With Sklearn's implementation, we instantiate the KMeans model with the desired number of clusters, then fit it to our data. The labels of the clusters for each data point are obtained via the labels_ attribute of the model, while the cluster_centers_ attribute gives us the centroid of these clusters. These are then visualized through the scatter function in Matplotlib just as we did before. Check out the plot presented below:


Plot Configuration Unveiled

Here's a consolidated explanation of the parameters used across both plt.scatter calls for plotting data points and cluster centers in the context of visualizing KMeans clustering on the Iris dataset:

  • data[:, 0] and clusters[:, 0] — These parameters specify the x coordinates for the scatter plot. data[:, 0] selects the first feature (e.g., sepal length) of the Iris dataset for all data points. clusters[:, 0] selects the x coordinates of the cluster centers based on the same feature.

  • data[:, 1] and clusters[:, 1] — These parameters specify the y coordinates for the scatter plot. data[:, 1] selects the second feature (e.g., sepal width) of the Iris dataset for all data points. clusters[:, 1] selects the y coordinates of the cluster centers based on the same feature.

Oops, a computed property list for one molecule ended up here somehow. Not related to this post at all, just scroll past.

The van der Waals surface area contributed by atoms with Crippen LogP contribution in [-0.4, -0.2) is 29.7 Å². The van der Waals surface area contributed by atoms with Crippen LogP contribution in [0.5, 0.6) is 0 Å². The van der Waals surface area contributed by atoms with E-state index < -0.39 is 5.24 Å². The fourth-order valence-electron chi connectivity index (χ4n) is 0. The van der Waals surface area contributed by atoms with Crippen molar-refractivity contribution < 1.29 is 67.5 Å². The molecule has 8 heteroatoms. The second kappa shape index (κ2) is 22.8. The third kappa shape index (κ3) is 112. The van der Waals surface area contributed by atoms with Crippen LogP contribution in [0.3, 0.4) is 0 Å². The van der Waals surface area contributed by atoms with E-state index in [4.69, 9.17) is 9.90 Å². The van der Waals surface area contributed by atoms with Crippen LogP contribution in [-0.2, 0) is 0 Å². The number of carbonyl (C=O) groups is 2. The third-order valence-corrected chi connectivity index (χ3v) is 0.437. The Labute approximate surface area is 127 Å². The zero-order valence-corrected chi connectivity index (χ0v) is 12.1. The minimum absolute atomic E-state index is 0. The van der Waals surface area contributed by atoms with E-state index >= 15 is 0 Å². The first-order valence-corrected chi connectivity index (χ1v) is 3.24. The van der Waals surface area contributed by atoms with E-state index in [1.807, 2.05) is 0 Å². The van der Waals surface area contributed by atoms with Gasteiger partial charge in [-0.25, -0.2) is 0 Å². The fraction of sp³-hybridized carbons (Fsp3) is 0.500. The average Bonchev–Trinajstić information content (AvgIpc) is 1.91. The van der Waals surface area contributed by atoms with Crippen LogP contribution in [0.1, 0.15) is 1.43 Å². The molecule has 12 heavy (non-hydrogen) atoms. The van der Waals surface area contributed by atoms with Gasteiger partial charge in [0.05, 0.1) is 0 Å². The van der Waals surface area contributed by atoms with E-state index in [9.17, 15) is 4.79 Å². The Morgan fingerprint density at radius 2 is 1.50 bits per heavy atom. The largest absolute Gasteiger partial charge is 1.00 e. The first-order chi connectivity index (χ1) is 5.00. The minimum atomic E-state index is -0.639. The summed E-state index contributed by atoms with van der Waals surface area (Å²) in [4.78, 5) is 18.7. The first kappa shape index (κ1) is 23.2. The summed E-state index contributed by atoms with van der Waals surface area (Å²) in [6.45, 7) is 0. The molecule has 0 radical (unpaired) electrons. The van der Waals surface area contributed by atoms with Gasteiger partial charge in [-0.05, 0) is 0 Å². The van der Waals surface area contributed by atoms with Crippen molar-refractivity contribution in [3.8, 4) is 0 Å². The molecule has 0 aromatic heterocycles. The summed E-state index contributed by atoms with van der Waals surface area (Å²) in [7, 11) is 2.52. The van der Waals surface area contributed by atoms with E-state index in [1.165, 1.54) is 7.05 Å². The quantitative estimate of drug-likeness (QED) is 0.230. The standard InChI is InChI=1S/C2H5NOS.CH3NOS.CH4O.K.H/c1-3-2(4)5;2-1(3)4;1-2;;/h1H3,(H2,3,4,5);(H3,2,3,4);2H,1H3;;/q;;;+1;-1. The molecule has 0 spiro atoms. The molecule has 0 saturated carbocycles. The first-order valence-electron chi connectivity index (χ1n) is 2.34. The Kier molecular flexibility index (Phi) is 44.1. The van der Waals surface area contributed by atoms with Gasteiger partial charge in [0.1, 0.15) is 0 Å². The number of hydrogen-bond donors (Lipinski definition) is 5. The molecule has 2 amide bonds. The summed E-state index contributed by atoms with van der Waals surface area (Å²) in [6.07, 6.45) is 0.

• c=labels — This parameter is used in the first plt.scatter call to determine the color of each data point based on its cluster label. The labels array contains the cluster assignments for each point, allowing the plot to visually group data points by their respective clusters.

  • cmap='viridis' — Specifies the colormap used to map the cluster labels (c=labels) to colors. The 'viridis' colormap is a gradient from yellow to dark blue, which is perceptually uniform, making it easier to distinguish between different clusters in the visualization.

  • s=200 — Sets the size of the markers (in points^2). Used in the second plt.scatter call to make the cluster centers significantly larger than the data points, enhancing their visibility. The size can be adjusted based on visual preference.

  • color='red' — Determines the color of the markers. In the second plt.scatter call, this parameter colors the cluster centers red to distinguish them clearly from the data points.

  • marker='X' — Controls the shape of the marker. The 'X' shape is used for the cluster centers to differentiate them from the data points visually.

  • label='Data points' and label='Cluster Centers' — These parameters label the different elements in the plot for the legend. The first label='Data points' is used to label the scatter plot of the Iris dataset points, and the second label='Cluster Centers' labels the plot of the cluster centers. Including labels helps in creating a plot legend that distinguishes between the plotted data points and cluster centers, making the plot more informative and easier to understand.

Lesson Summary and Practice

Congratulations! In this lesson, we have successfully implemented K-means clustering and visualized clusters using Matplotlib with an Iris dataset. Practice exercises following this lesson will enable you to utilize these newly acquired skills. Continue practicing and enriching your machine learning knowledge with Python. Keep up the good work!